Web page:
Trade is still lousy, but it was a positive factor in the first quarter because imports of goods fell faster than exports. It has been lousy for a couple of years going back to before the strength in the dollar, so I'm not looking for a rebound there either.

So while Icahn may have provided the spark, the tinder was dry and waiting. Going into the waning minutes of Friday's close, bulls tried hard to rally the S&P 500 back to its 20-day exponential moving average ("EMA") - it hadn't closed below the 20-day since February 12th and had they succeeded, it might have presented a good trading opportunity on the long side. But the attempt fell short, and that means a test of the 50-day EMA usually follows (around 2041). Stocks were overbought coming into the week, another contributing factor to the selling, and have now worked their way back to neutral. They are not oversold.

So is this the beginning of the big one? Probably not, though I do expect heavier weather in May and June and another 5%-10% correction over the next two months does loom, in my estimation, as a better than 50-50 shot. But as I wrote last fall, the market won't roll over for good until employment does, and so far it's holding up. Jobs are a lagging indicator, though, and they can roll over quite suddenly. I don't expect that to be the case with next week's April report, but neither do I expect employment to grow forever. It never has, and never will.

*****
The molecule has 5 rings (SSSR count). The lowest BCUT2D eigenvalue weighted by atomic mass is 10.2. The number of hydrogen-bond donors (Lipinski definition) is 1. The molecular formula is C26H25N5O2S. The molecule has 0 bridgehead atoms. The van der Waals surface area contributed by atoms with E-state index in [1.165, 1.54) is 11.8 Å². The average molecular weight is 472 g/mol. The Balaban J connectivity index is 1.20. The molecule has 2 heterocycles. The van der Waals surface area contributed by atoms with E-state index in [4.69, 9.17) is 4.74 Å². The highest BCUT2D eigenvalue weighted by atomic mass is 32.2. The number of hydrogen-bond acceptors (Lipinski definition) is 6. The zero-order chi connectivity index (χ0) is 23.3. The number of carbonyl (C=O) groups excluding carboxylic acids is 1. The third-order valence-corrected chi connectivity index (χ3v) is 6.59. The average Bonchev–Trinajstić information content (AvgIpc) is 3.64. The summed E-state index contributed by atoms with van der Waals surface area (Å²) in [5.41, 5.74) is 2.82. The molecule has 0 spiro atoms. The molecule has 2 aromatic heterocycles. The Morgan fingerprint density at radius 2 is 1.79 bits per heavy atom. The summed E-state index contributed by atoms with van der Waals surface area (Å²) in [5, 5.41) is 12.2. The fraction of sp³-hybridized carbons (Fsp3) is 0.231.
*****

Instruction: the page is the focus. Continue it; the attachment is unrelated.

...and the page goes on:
In my last two articles, I wrote about fading the rally. There may be some confusion about what that means - it doesn't mean going from 100% long to 100% short in a day, but an incremental process of selling pieces into the rally. If a rally goes on long enough, you can start to take some short positions of the kind you're comfortable doing, but understand that you're always going to be a little early shorting tops and buying bottoms, so go slowly.

Icahn's remark acted on a weakened setup for stocks, or they might have attracted little notice. When you look at falling corporate profits and the sluggish economic activity - four quarter nominal GDP is at 3.2% and has been hovering around there for the last three quarters, weaker than it was at any time in 2007 - it's a good lesson for the broader picture that the setup for economic growth (and so equities) has also weakened. We've had similar stretches of weak domestic output in the last few years, but they weren't accompanied by falling corporate profits and maxed-out unemployment. That makes it a good time to be wary, and to fade every rally.

Disclosure: I/we have no positions in any stocks mentioned, and no plans to initiate any positions within the next 72 hours.

I wrote this article myself, and it expresses my own opinions. I am not receiving compensation for it (other than from Seeking Alpha). I have no business relationship with any company whose stock is mentioned in this article.